U2 frontman Bono revealed on Friday's Late Late Show that there was "a lot of fighting" in the band about whether to go public with their €10 million contribution earlier this year for the sourcing and purchase of personal protective equipment (PPE) and other supports for frontline healthcare workers.
The singer and guitarist The Edge were appearing on the Late Late to support the show's Busk for Simon fundraiser when talk turned to the Covid-19 pandemic.
"What this has taught us is who are the essential workers," Bono told Ryan Tubridy.
"Music's essential for me. But, you know... I sing for my life. I sing, you know, it's a lifeline to me. But people who are driving taxis and stacking shelves and nurses and doctors are a whole other category than musicians.
"If there's one thing that the pandemic has brought us to, it's to understanding the correct order of importance."
"Is that why you decided to get stuck into the PPE?" asked the host.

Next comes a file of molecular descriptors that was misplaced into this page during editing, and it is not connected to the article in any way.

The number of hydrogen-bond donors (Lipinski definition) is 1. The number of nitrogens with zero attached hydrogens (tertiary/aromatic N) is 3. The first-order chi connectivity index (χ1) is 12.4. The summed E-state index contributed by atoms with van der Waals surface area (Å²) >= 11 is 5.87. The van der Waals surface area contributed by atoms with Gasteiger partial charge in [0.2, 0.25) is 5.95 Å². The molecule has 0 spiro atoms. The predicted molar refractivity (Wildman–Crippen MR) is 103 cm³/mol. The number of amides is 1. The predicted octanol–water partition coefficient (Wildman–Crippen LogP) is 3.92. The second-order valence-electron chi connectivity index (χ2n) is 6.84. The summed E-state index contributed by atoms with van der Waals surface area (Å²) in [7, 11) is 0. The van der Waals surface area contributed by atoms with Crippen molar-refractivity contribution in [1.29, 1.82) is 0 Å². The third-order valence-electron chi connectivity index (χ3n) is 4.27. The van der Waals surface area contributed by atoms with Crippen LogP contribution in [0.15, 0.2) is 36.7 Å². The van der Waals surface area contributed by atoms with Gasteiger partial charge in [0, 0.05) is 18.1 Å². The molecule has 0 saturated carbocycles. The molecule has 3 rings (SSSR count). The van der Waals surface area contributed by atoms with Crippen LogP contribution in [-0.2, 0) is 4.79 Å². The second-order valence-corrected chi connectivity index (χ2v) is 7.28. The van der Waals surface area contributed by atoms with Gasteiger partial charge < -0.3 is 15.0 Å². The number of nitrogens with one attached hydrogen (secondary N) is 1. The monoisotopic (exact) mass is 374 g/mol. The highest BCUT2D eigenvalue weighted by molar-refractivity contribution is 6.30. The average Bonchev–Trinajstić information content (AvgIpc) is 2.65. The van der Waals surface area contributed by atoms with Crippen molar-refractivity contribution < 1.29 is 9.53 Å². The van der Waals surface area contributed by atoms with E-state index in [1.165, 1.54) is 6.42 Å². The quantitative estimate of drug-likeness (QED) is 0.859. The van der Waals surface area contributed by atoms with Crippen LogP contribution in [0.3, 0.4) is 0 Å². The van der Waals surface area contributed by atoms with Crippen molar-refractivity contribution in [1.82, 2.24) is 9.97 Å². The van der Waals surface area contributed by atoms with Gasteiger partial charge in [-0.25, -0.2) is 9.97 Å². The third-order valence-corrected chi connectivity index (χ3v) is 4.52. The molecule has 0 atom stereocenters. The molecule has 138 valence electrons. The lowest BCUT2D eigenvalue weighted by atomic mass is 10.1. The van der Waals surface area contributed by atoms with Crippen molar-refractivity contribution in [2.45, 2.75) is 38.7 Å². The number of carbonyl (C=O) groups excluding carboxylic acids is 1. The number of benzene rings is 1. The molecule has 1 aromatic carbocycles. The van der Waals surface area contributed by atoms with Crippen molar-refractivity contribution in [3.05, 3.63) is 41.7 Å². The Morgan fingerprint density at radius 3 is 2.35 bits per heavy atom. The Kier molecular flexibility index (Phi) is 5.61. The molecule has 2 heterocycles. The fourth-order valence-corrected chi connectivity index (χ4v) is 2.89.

"Quite early on, you decided, 'We're going to get involved here. We're going to donate, try and make a difference'.
"It's not the house style to talk about it, but I felt at the time... We spoke briefly during the summer about it and you [Bono] said, 'Yeah, it was time to put the hand up and to help'."
We need your consent to load this YouTube contentWe use YouTube to manage extra content that can set cookies on your device and collect data about your activity. Please review their details and accept them to load the content.Manage Preferences
"Any public advertisement of giving away money is PR," Bono replied. "So, I just want to be clear about that.
"If we're giving anything publicly, I think you've got to accept that it's a kind of exercise in self-promotion. And we've tried always to avoid that in our [work] - in this country especially over the years.
"Sometimes with (RED) [organisation fighting HIV/AIDS] you have to declare yourself. Or Music Generation [education programme] - we had to declare yourself [sic] because we're trying to get match money.
"But on this [going public with the PPE donation], it was very hard. There was a lot of fighting in the band about this. But we felt we had to come out and say, 'Look, show solidarity on this... If we can't be really useful, let's find the people who are and try and get them protective wear."
"Of course, you know, we're so fortunate and so many people were far more impacted than we were," continued The Edge.
"But actually, it's the people risking their lives to help others - they really needed support and deserved support. So that was really why we went public."